Neither of you mention Ritchie coming in as the new guy and getting so many lead vocal duties. I think he’s a great vocalist, but I think the continuity of the first 3 albums suffers by going from a lot of Andy and some HD, to a lot of Ritchie and Some HD, to a lot of HD on BB. I love it all, MD included, but I think the outsider would see the approach as confusing, with all the different ‘The Dictators’ sounds.

    • Salvi C.

      Excellent points. We love Rich Teeter. He had the best voice in the band!
      It’s a shame that there was never a Rich Teeter LP.

  2. Ted M.

    Just a couple days ago, not having seen or been aware of this blog post, I revisited Manifest Destiny after several years of neglect. I’d always thought of it as the red headed stepchild of the Dictators’ catalog, but listening with fresh ears, I had a hard time figuring out what I disliked about the album in the first place. Sure, it’s still the weakest link in the Dictators catalog, but it’s still better than a lot of bands’ best! For “Manifest Destiny” — I cast my vote yay!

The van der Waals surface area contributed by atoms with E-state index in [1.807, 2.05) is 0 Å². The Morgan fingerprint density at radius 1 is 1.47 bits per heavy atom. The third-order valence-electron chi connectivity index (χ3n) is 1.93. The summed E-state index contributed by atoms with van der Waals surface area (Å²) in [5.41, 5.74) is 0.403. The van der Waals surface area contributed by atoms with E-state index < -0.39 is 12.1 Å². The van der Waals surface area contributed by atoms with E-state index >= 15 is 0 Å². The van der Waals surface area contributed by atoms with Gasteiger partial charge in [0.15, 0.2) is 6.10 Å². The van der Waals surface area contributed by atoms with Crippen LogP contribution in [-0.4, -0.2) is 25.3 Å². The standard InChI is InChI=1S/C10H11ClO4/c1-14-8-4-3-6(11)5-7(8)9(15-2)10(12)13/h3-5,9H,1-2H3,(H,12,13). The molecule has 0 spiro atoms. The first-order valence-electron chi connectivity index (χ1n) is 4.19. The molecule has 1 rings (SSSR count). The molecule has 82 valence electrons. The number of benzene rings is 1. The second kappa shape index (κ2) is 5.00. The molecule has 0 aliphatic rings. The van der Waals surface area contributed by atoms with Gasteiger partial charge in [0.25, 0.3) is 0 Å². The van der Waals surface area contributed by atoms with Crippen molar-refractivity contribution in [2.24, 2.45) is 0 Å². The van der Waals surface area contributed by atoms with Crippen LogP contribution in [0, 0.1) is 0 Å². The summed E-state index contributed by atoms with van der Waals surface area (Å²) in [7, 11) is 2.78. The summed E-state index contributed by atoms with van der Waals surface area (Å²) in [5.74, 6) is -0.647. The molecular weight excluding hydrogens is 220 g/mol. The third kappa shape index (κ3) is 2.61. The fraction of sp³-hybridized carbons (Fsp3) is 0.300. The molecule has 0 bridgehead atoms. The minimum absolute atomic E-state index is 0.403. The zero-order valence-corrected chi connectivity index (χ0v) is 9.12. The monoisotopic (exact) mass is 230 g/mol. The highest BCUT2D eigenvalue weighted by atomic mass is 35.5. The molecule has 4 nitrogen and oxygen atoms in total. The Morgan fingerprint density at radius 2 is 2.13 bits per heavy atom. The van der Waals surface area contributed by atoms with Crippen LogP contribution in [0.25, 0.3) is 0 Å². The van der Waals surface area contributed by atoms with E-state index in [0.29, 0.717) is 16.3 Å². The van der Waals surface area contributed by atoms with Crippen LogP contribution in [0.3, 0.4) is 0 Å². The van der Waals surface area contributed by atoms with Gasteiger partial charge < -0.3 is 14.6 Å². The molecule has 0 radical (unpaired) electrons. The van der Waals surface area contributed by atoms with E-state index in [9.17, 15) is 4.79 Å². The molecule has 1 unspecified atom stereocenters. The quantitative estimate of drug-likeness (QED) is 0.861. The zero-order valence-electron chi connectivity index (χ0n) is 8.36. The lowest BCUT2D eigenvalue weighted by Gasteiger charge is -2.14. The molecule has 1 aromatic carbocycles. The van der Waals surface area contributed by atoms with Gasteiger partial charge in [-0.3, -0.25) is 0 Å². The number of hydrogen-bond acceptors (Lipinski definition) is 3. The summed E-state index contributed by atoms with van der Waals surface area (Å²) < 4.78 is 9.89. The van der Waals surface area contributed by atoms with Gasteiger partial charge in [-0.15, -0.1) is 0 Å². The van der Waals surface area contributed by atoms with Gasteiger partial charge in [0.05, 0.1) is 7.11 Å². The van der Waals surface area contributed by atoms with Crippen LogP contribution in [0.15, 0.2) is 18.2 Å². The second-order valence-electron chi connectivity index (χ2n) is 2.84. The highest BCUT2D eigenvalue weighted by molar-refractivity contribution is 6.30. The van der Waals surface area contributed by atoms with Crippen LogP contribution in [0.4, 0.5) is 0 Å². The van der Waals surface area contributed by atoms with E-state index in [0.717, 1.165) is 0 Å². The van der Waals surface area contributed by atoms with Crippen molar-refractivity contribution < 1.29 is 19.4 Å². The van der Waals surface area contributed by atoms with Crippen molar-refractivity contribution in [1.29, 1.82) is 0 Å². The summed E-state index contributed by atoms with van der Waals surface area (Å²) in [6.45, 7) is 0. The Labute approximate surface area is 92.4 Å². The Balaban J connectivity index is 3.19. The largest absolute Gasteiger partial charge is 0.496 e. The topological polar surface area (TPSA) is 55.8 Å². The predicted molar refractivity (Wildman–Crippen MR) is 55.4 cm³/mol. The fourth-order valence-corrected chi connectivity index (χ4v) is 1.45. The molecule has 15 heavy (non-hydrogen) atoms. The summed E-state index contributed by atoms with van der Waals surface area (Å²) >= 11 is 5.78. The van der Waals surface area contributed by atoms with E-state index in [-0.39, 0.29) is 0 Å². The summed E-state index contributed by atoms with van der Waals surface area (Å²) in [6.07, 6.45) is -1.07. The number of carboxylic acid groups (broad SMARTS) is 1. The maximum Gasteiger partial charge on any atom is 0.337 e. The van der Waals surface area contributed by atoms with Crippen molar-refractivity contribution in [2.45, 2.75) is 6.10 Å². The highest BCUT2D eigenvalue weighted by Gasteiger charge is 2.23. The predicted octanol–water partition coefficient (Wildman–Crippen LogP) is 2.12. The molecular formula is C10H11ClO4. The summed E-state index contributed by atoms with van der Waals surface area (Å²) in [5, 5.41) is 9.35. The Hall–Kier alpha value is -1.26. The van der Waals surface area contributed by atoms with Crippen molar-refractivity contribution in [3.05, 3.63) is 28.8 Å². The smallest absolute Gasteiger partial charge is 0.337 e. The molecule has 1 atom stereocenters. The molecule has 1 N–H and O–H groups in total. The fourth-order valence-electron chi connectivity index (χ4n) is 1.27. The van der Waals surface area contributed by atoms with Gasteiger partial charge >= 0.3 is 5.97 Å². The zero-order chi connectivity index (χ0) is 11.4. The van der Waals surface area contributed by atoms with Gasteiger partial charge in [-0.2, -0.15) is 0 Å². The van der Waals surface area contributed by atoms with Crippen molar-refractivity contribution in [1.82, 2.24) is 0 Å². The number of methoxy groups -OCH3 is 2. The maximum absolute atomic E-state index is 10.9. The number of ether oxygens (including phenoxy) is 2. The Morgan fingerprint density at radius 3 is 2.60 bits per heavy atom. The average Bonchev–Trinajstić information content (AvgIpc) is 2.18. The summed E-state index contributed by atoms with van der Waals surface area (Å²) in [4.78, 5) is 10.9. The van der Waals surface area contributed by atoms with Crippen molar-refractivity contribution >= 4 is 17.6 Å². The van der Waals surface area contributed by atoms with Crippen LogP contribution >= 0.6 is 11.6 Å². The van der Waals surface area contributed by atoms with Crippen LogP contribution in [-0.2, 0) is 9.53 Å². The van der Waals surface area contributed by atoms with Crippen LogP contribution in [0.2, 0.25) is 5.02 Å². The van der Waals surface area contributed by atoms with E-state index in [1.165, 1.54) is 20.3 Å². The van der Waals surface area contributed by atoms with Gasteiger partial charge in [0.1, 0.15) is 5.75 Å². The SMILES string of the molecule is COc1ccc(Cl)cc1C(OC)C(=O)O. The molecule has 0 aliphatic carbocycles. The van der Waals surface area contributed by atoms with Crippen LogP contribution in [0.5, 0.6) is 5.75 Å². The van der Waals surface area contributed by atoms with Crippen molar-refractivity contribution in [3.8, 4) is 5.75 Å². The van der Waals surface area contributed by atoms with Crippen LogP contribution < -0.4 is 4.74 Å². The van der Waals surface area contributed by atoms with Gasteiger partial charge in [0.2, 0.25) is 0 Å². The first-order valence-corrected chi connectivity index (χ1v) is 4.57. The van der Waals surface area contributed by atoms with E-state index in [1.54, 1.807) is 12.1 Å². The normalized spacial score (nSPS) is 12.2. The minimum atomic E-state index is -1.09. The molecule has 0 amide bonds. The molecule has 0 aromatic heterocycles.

3. Guare

    I’m listening to this album right now and I agree: this is the worst the tators ever came up. But they have so few songs recorded that it instantly becomes brilliant. It’s like an addiction, in the lack of good heroine any shitty stuff will do. (and anything by the tators is better than 99% of what is played today, even it’s worst).

    I disagree with the guy who said “Young, Fast and Scientific” is crappy. The line “Rock’n’Roll made a man outta me” represents my life, and I dare to say, OUR lives.

    It sure is a Yay. Dictators, as a whole, is Yay.

    • Salvi C.

      Hey, thanks for the feedback! We appreciate all POVs when it comes to the
      Tators. I don’t think either of us thought YF+S was crappy – we both love
      the tune! I may have said that the recording itself was awful, but agreed
      – the song is great.